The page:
As 2019 comes to a close and we prepare to turn the page to a new year, a little bit of optimism is surfacing for the cattle market in 2020. This year brought plenty of challenges for producers around the country with plenty of surprises from mother nature and a significant market shock from the Tyson packing plant fire.

There’s still a lot of debate about whether or not the U.S. beef cow herd is entering a liquidation phase after aggressive expansion the past 5 years. Don Close from Rabo Agrifinance told Montana Stockgrowers this week that his analysis shows cow numbers already starting to decline. The final word on the cattle inventory will come from USDA in their report at the end of January.

Even if the cow herd has already found its cyclical peak, 2020 is likely to be a record for beef production. But economic forecasts for 2020 are suggesting strong demand and higher cattle prices.

The effects of African Swine Fever are starting to trickle in to the U.S. cattle market. As the Chinese hog herd has been decimated by the disease, more beef is being shipped to China to fill the protein gap. One key driver is the 90 percent lean trim market, which has rallied significantly the last couple months. That is driving beef imports in to the U.S. lower and supporting the domestic 90’s market.

The global protein shortage, coupled with the new trade agreements with Japan and the EU, give substantial upside potential to U.S. beef exports. Maintaining a free trade agreement with Canada and Mexico, should help support values as well. If an agreement with China can cross the finish line, the potential for exports increases further. But that is a big if.

On the domestic front, the longest economic expansion in history continues to support beef demand. Risk of a recession does remain but beef demand will find support as long as consumers have money to spend. The cattle industry may be pulled from two directions as beef production and cattle on feed numbers grow. But improved profitability for cattle feeders and stockers already appears to be supporting higher prices.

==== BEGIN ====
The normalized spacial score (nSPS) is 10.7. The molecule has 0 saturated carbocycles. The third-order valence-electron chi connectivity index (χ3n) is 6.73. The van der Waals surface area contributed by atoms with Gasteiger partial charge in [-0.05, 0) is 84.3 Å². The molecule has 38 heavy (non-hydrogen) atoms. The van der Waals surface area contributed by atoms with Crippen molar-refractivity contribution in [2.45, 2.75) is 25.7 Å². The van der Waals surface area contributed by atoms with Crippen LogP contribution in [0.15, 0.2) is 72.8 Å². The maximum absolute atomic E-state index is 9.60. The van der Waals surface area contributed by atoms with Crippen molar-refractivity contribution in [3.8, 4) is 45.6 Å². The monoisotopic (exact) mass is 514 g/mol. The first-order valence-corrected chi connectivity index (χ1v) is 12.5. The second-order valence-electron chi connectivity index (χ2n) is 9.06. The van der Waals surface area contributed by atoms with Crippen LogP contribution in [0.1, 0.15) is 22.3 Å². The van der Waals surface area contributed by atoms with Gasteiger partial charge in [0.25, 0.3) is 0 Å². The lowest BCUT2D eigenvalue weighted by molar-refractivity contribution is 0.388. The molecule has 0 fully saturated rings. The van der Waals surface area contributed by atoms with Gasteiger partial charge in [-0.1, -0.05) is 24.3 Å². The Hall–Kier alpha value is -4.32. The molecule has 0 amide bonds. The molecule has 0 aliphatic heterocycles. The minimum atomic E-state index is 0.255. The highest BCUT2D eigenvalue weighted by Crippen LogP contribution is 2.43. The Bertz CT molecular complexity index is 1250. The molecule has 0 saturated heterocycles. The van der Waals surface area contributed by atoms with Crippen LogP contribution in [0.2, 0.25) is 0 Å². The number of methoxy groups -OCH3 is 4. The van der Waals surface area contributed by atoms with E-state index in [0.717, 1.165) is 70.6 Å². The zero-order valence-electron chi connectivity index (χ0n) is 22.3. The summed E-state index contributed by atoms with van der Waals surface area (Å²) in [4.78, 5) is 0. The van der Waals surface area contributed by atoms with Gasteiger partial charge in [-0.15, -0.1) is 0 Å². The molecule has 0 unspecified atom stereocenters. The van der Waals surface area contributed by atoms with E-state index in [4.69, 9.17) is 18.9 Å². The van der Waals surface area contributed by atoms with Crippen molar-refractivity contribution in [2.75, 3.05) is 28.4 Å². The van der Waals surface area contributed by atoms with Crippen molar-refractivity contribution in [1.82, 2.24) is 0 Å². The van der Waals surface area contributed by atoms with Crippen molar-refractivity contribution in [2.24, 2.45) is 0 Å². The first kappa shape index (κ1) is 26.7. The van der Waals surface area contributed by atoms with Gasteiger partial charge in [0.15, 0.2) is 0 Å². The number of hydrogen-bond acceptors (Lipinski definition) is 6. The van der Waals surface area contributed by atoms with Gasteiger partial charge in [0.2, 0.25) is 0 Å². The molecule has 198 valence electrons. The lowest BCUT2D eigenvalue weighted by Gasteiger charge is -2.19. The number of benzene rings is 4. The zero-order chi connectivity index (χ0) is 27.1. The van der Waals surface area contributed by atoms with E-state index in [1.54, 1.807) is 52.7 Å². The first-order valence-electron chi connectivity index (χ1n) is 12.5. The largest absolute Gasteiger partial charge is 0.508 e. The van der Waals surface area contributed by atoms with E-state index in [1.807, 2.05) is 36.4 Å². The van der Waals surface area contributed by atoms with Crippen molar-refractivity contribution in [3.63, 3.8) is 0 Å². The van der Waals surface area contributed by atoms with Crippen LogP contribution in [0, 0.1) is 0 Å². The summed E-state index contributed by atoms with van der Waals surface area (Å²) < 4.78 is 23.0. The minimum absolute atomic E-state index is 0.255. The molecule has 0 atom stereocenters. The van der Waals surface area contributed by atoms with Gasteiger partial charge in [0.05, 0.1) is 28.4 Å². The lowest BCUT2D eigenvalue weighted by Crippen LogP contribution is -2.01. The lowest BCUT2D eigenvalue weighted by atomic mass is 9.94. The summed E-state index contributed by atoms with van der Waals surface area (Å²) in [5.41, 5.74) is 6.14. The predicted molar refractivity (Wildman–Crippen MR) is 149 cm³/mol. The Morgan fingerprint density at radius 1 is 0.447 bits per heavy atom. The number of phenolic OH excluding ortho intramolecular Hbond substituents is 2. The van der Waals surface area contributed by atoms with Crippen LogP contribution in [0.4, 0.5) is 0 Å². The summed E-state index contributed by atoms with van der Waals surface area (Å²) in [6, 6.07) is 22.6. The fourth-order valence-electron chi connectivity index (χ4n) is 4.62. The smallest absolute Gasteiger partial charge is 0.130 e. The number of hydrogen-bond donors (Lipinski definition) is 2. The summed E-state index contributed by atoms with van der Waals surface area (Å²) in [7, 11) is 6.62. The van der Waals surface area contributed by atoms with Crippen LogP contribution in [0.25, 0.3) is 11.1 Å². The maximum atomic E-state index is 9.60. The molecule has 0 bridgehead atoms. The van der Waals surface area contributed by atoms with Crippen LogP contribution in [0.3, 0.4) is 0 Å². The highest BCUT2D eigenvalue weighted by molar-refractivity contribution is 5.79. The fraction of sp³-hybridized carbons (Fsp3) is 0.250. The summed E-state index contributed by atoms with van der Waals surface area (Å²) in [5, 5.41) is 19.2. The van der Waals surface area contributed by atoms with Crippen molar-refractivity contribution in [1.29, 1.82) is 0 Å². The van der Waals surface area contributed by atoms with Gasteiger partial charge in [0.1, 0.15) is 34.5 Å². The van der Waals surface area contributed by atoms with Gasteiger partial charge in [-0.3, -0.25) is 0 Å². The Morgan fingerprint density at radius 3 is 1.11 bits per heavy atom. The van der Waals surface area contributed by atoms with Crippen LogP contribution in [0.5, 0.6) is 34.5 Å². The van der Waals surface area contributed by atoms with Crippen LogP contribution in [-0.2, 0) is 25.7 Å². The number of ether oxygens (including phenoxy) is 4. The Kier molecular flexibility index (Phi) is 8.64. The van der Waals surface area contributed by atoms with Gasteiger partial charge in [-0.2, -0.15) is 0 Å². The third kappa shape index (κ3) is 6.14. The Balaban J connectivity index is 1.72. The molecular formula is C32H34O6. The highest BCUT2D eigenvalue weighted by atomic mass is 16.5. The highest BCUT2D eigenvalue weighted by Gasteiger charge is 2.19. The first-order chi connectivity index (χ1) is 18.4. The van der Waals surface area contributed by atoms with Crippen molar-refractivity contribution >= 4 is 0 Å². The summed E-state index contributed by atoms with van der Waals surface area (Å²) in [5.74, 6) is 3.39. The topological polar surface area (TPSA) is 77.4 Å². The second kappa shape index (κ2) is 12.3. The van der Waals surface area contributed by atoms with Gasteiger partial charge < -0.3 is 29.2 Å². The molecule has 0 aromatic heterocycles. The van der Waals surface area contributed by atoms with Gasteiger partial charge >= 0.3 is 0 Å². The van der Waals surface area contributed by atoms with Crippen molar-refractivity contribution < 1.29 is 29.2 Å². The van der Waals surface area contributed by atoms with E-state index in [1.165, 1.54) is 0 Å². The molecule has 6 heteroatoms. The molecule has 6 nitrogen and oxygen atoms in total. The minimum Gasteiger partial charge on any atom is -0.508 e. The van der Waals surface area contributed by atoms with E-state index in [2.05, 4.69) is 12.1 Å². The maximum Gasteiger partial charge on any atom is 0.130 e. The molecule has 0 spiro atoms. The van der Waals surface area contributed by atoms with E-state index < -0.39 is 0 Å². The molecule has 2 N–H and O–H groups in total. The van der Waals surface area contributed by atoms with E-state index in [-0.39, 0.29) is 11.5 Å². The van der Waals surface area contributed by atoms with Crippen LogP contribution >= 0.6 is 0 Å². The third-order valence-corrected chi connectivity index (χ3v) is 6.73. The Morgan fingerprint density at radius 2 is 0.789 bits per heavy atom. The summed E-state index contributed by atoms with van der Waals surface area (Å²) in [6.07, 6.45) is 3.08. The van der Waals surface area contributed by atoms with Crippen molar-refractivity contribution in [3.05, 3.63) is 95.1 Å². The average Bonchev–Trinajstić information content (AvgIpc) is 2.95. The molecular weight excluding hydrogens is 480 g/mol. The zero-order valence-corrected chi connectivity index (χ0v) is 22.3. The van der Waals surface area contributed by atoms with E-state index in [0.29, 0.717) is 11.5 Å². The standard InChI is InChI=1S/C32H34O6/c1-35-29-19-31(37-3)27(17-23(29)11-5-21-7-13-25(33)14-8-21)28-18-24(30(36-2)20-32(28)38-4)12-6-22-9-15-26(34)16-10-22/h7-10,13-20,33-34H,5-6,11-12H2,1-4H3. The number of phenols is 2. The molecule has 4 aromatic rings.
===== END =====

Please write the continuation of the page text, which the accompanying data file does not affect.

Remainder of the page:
Don Close told cattlemen at the Stockgrowers Convention that he sees a lot of upward potential for cattle prices in 2020. Right now, his forecasts are suggesting feeder prices heading in to next fall could range from 155 to 165.

Montana State University Agricultural Economics Professor Emeritus, Gary Brester also spoke to the convention on the current cattle market situation. He told producers not to expect big swings in the beef cow herd inventory and prices moving forward. Rather he suggested that we may see more muted cattle cycles in the future.

Brester said one of the headwinds for beef producers to watch out for next year is increased competition from pork and poultry. Increasing production from cheaper competing proteins will put pressure on retail beef values.

Looking out to 2020, Brester said that given where the feeder cattle futures for next fall are sitting and factoring in the historical basis, 500-600 pound feeder calves could bring $165-$175 next October. 6-700 pound calves might range $155-$165.

Also this week, CattleFax released their price expectations for 2020. They are forecasting finished steers to average 118 next year, with potential to top out near $130. 750 pound steers are estimated at an average of $146 and 550 pound steer calves at $165, both just slightly ahead of their 2019 averages.

 

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